Also, the vehicles we came “face to face” with – which we had to maneuver through the single lane – were driving slowly and safely. There were also pockets of extra road space at specific intervals for us to stop and wait for the oncoming vehicles to pass.
And last but not least, the fog and clouds blocked the views such that we weren’t able to tell how high we were up in the mountain. So, that reduced any height phobia one might have. :) Though it could present a false sense of security.
Temperature-wise, it had dropped to 10°C at this point as compared to the 16°C at Cingjing, where we began the drive.
Taroko National Park Boundary Marker
About 10 minutes from the end destination, we passed by the west boundary of Taroko National Park (see location), located next to Kunyang Parking.
But since it’s raining and there’s no view to speak of, we didn’t make a stop. Not to worry, you can check out the view of Kunyang Lookout when we drove up Hehuanshan on a day with good-weather. :)
Wuling Viewing Platform – “Tallest Road in Taiwan”
Being the highest paved road in Taiwan, it’s almost obligatory for all tourists to take a photo here. We didn’t but would do it tomorrow. If you can’t wait, you can check out the view in this post. :)
Destination Reached: Hehuanshan 3158 Cafe
At this altitude (3158m), the temperature had plunged to 7°C. It’s definitely not a good idea to hike the mountain and get drenched in the middle of nowhere with no shelter. Therefore, we chose to wait it out for the rain to stop.
First, we explored Cafe 3158, a small cafe cum convenience store. To most tourists, 3158 Cafe would probably be a resting point to get a cup of hot coffee or tea, or to buy some local produce such as lanolin cream.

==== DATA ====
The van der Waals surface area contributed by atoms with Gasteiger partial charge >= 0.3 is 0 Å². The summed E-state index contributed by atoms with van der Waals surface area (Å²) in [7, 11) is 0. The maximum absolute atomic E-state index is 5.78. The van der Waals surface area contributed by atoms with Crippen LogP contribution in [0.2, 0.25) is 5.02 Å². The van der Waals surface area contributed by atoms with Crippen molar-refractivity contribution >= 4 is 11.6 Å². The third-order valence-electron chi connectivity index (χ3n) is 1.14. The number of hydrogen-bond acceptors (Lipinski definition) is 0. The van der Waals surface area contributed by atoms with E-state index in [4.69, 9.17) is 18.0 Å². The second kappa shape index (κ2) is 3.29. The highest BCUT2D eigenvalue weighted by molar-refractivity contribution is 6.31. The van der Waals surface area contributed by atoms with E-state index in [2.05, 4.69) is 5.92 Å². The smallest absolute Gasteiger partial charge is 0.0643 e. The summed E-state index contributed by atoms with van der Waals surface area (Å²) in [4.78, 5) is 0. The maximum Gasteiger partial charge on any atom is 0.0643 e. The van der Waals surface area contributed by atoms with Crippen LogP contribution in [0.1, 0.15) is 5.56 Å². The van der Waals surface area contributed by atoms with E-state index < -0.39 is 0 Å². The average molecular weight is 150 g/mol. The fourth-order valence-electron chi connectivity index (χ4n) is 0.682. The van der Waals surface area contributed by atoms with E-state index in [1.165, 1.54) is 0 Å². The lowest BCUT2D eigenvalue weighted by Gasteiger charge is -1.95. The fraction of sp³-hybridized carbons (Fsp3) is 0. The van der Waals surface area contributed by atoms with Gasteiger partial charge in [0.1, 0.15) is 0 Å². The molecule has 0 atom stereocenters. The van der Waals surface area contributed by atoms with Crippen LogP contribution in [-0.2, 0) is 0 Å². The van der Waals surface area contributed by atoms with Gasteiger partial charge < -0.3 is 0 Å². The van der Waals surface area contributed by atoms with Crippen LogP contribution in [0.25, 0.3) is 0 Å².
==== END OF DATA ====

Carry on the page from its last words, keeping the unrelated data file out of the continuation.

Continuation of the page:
I’ll elaborate more on the cafe when I share the day by day Taiwan travelogue.
Another Viewing Platform – Hehuanshan Lookout
Since Cafe 3158 was small, we were out of the store in no time. The next thing we did was to cross the road to get to a viewing platform – Hehuanshan Lookout (see location).
Just like Wuling Viewing Platform, the lookouts we’ve seen so far at Hehuanshan were less than impressive.
After one hour, we finally gave up waiting as the rain didn’t stop. Instead, it got heavier.
Driving down Mount Hehuan on a rainy day
On the way down, visibility was affected by the rain and kept getting worse, until we couldn’t quite see what was ahead of us.
Can you imagine how it’s like driving down the mountain, making numerous bends and sharing a single lane with oncoming vehicle, but couldn’t see anything beyond 5 metres?
The raindrops on the windscreen definitely made things worse. Therefore, we drove down the mountain slowly.
My recommendation is to avoid heading to Hehuanshan if the weather is not great. You can get the weather forecast beforehand at this website.
Check out the short video of us driving down the mountain. This was the only time during the trip when I thought the drive wasn’t that safe. Yeah, so do avoid heading to the mountain if the weather forecast says it’ll be foggy or rainy.
Part 2 – Good weather drive up Hehuanshan
I wanted to show you in this post our second attempt driving up the mountain when everything was clear, beautiful and scenic. But this post is getting too long. Click the link below to view the perfect weather to drive up Hehuan mountain.
- 9 Days Itinerary in Central Taiwan (Part 1)
- 9 Days Itinerary in Central Taiwan (Part 2)
- This Taiwan 4G Pocket WiFi completely swept me off my feet
- My Cheap & Fuss-free Car Rental Experience